5 Prospects That MLB Buyers Should Sell High on This Winter

Adam WellsFeatured ColumnistNovember 21, 2013

5 Prospects That MLB Buyers Should Sell High on This Winter

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    Even though the trade season got started in a big way on Wednesday, the meat of the offseason market won't develop until the winter meetings begin on December 9. 

    Teams have been actively monitoring the strengths and weaknesses of their 25-man rosters and minor league systems all year. It is time for that hard work to pay off by putting pieces together for a playoff push in 2014. 

    Of course, not all teams are looking to deal prospects because they are trying to rebuild their franchise for the future. It wouldn't make sense for the Houston Astros to start trading from the minor league system.

    We want to look specifically at the teams that should theoretically be in "buy" mode this winter. These are teams that either just missed the postseason in 2013, or will have plenty of holes to fill after making a run in October. 

    The players listed aren't necessarily on the trade block, but they would make sense as key pieces in a trade for their current team. 


    Note: All stats courtesy of MiLB.com unless otherwise noted. 

Luis Sardinas, SS, Texas Rangers

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    2013 Minor League Stats: 126 G, .288/.340/.347, 149 H, 19 2B, 3 3B, 2 HR, 46 RBI, 36 BB, 75 K, 32 SB


    The Texas Rangers already made headlines for a blockbuster trade that sent second baseman Ian Kinsler to Detroit in exchange for Prince Fielder. 

    A deal involving Luis Sardinas would not fall into the blockbuster category, though it would provide intrigue for a lot of reasons. He's a 20-year-old defensive wizard already playing in Double-A. 

    Sardinas has also evolved enough as a hitter to look like he can at least hold his own against quality big league pitching. He's not going to hit for power and may not hit better than .250-.260 at the highest level, but even an empty average with plus defense at shortstop and 20-25 stolen bases is an incredibly valuable asset.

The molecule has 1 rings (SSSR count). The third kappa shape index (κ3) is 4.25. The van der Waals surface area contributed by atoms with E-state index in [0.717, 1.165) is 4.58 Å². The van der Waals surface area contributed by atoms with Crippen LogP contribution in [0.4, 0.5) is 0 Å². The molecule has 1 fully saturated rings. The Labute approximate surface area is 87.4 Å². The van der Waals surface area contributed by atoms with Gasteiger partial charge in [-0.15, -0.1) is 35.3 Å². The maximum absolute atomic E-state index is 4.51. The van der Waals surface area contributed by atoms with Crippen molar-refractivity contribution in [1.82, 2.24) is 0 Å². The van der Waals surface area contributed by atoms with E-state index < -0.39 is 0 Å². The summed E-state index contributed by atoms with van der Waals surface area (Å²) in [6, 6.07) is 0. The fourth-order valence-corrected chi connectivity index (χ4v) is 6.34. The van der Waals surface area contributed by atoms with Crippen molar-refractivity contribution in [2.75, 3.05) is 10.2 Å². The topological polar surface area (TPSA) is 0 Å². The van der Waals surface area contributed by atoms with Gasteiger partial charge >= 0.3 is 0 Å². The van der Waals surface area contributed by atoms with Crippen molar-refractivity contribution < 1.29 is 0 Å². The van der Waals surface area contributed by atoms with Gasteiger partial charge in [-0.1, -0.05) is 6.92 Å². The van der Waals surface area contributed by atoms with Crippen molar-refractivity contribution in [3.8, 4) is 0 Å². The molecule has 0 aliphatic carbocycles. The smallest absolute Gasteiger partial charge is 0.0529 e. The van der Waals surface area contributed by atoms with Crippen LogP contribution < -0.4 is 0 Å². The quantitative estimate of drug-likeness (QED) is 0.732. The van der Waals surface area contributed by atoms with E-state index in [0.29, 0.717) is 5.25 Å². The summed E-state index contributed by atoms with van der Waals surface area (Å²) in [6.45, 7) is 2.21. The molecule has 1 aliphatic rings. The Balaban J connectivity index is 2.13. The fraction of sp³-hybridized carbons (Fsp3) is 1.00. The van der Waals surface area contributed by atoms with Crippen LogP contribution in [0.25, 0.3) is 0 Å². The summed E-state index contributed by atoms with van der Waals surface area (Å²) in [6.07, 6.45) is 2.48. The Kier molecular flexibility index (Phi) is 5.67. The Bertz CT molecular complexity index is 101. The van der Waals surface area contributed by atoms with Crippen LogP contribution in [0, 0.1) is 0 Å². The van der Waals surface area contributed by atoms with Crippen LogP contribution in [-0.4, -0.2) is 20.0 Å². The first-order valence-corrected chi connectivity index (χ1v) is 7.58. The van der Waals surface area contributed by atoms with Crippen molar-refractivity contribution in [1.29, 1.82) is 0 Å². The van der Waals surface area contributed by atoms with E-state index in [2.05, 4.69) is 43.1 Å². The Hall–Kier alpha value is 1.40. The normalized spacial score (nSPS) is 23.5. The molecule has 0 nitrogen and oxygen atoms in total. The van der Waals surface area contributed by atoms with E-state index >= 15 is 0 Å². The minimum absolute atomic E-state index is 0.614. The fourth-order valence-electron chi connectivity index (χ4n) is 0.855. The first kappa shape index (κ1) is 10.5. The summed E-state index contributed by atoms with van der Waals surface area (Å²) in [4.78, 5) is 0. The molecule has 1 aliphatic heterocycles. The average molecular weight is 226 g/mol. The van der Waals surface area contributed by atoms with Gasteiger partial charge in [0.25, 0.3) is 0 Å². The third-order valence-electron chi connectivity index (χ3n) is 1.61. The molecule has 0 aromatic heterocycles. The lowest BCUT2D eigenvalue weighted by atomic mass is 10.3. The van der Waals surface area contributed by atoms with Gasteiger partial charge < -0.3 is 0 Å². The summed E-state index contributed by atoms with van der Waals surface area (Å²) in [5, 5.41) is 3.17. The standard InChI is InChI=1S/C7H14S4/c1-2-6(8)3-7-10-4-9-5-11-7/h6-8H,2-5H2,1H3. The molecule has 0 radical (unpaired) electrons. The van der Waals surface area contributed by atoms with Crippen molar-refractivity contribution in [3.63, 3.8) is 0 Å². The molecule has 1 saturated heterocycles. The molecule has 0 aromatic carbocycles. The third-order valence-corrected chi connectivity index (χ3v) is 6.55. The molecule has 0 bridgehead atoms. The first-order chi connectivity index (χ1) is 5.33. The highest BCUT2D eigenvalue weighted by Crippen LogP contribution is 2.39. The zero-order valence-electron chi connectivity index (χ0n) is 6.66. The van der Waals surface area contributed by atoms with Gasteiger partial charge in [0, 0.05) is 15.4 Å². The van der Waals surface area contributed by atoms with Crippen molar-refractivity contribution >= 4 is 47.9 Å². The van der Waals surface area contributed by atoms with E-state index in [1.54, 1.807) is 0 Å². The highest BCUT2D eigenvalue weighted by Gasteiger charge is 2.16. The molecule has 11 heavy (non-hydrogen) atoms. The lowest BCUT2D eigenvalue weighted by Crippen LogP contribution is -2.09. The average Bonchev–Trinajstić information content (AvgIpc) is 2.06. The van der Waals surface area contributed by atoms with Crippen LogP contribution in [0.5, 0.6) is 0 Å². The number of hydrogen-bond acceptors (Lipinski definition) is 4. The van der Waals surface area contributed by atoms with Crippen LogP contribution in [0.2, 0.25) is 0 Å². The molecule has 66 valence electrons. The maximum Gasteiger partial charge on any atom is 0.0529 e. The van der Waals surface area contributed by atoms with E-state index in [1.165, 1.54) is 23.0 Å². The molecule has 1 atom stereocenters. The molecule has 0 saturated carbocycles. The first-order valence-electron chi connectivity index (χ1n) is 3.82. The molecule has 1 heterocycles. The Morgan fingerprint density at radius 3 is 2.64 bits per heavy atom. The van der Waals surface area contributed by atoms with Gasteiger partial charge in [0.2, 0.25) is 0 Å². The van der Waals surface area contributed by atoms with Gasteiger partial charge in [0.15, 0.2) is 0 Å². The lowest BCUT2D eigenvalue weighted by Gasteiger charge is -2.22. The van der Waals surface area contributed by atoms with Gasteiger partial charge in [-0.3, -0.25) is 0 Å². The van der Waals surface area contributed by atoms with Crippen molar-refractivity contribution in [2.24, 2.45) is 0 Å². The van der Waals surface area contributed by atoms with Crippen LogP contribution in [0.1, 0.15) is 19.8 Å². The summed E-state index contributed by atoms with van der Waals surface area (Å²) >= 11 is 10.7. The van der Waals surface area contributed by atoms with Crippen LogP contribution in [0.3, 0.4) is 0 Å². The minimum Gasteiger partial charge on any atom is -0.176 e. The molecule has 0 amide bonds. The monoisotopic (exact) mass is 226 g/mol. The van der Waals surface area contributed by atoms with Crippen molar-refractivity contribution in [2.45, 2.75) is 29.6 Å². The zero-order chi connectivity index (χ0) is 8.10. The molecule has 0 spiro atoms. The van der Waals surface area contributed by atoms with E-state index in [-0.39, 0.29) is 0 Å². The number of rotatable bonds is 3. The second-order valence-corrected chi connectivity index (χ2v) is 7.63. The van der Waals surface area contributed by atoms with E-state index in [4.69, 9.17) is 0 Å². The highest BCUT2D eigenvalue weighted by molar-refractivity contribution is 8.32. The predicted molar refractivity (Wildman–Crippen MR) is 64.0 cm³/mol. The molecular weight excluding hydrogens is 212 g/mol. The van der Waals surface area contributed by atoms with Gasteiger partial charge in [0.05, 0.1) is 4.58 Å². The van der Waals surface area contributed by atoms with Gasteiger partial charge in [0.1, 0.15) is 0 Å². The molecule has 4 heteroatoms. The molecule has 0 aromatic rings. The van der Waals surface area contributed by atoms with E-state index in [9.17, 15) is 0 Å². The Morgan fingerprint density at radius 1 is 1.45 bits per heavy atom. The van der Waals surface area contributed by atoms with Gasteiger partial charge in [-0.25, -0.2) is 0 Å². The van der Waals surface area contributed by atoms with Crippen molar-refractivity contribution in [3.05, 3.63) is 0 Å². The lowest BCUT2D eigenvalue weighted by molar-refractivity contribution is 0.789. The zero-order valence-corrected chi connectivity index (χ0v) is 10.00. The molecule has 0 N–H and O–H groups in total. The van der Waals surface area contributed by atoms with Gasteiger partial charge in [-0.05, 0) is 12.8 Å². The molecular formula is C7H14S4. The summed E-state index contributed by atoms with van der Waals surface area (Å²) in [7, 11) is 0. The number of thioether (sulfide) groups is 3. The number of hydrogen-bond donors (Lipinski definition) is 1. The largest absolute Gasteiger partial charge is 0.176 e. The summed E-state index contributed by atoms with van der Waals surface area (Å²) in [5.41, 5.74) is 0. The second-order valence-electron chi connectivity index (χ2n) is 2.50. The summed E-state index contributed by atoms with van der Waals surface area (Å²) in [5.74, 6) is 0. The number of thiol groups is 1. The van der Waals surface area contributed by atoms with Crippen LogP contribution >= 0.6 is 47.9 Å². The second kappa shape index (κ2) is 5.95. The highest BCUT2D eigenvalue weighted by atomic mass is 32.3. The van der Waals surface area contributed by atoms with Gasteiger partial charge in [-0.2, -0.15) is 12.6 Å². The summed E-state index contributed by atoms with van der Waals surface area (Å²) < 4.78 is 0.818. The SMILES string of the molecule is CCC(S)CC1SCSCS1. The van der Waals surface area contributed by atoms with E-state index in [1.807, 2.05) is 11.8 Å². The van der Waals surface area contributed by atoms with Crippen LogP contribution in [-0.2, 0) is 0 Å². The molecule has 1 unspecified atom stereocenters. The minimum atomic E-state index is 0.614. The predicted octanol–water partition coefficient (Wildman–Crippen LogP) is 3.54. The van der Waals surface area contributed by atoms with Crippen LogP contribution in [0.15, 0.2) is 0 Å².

It's no secret the Rangers have a plethora of middle infield options with Elvis Andrus and Jurickson Profar in the big leagues and Sardinas and Rougned Odor in the minors. Trading Kinsler did lower the likelihood of another middle infielder getting dealt, but there is still a lot more depth that most teams around the league envy. 

    They still have holes to fill (starting pitching, corner outfielder) and could use at least one of these middle-infield assets to bring in an MLB-ready piece. 

    Sardinas would be fourth on the list of players mentioned as far as future potential, therefore he won't bring back a star-level player. But his value on defense and ability to hit, while limited, gives him a lot of value in a potential deal. 

A.J. Cole, RHP, Washington Nationals

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    2013 Minor League Stats: 25 GS, 3.60 ERA, 142.2 IP, 127 H, 15 HR, 33 BB, 151 K, .236 BAA


    It's been an interesting two years for A.J. Cole. He was traded from Washington to Oakland in the Gio Gonzalez trade before being sent back to the Nationals in a deal involving the Athletics and Mariners last January. 

    Cole struggled at the end of 2012 with a 7.82 ERA in 38 innings at High-A Stockton and got hit around early in 2013 with 96 hits and 12 homers allowed in 97.1 innings before getting promoted to Double-A. 

    After the Nationals moved him up, Cole started to flash more of the promise that made him a key part in that Gonzalez trade. The year ended with the 21-year-old posting a 2.18 ERA in 45.1 innings with a 49-10 strikeout-to-walk ratio at Harrisburg.

    So why should the Nationals consider trading Cole?

    His fastball has great life and sits in the low- to mid-90s, but the command is erratic and there are enough concerns about his changeup and breaking ball to suggest he ends up as a late-inning reliever. 

    Combine that with the fact Washington already has a deep trio of young starters (Gonzalez, Stephen Strasburg, Jordan Zimmermann) and a need for offense after finishing 15th in runs scored, it makes too much sense not to explore a market for Cole. 

    It also doesn't hurt that the Nationals have another potential ace in the making with Lucas Giolito looking fantastic in his brief return at the end of 2013 from Tommy John surgery. 

Garin Cecchini, 3B, Boston Red Sox

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    2013 Minor League Stats: 129 G, .322/.443/.471, 146 H, 33 2B, 7 3B, 7 HR, 61 RBI, 94 BB, 86 K, 23 SB


    This one would require some rule bending by Red Sox general manager Ben Cherington. He has worked to restock Boston's farm system through trades and the draft while keeping the MLB team competitive. It worked out pretty well in 2013, what with that World Series title and everything.